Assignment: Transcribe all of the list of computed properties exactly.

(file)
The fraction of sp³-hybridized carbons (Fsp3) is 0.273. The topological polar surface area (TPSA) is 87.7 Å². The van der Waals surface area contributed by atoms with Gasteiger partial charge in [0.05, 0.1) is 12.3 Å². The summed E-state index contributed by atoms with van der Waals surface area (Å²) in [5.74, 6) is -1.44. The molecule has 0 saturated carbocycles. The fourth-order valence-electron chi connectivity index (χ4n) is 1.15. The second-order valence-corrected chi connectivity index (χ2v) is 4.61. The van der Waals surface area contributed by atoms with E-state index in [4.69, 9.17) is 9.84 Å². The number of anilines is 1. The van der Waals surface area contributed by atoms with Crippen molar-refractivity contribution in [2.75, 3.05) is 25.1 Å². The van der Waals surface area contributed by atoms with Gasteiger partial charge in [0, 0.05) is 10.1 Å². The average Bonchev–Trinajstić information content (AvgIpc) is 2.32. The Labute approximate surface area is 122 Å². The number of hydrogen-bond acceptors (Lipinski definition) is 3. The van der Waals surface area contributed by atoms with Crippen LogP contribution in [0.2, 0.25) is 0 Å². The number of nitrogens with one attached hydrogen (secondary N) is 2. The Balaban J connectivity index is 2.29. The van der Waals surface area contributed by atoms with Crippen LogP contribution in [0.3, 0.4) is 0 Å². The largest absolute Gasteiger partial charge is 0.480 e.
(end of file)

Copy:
The fraction of sp³-hybridized carbons (Fsp3) is 0.273. The topological polar surface area (TPSA) is 87.7 Å². The van der Waals surface area contributed by atoms with Gasteiger partial charge in [0.05, 0.1) is 12.3 Å². The summed E-state index contributed by atoms with van der Waals surface area (Å²) in [5.74, 6) is -1.44. The molecule has 0 saturated carbocycles. The fourth-order valence-electron chi connectivity index (χ4n) is 1.15. The second-order valence-corrected chi connectivity index (χ2v) is 4.61. The van der Waals surface area contributed by atoms with E-state index in [4.69, 9.17) is 9.84 Å². The number of anilines is 1. The van der Waals surface area contributed by atoms with Crippen molar-refractivity contribution in [2.75, 3.05) is 25.1 Å². The van der Waals surface area contributed by atoms with Gasteiger partial charge in [0, 0.05) is 10.1 Å². The average Bonchev–Trinajstić information content (AvgIpc) is 2.32. The Labute approximate surface area is 122 Å². The number of hydrogen-bond acceptors (Lipinski definition) is 3. The van der Waals surface area contributed by atoms with Crippen LogP contribution in [0.2, 0.25) is 0 Å². The number of nitrogens with one attached hydrogen (secondary N) is 2. The Balaban J connectivity index is 2.29. The van der Waals surface area contributed by atoms with Crippen LogP contribution in [0.3, 0.4) is 0 Å². The largest absolute Gasteiger partial charge is 0.480 e.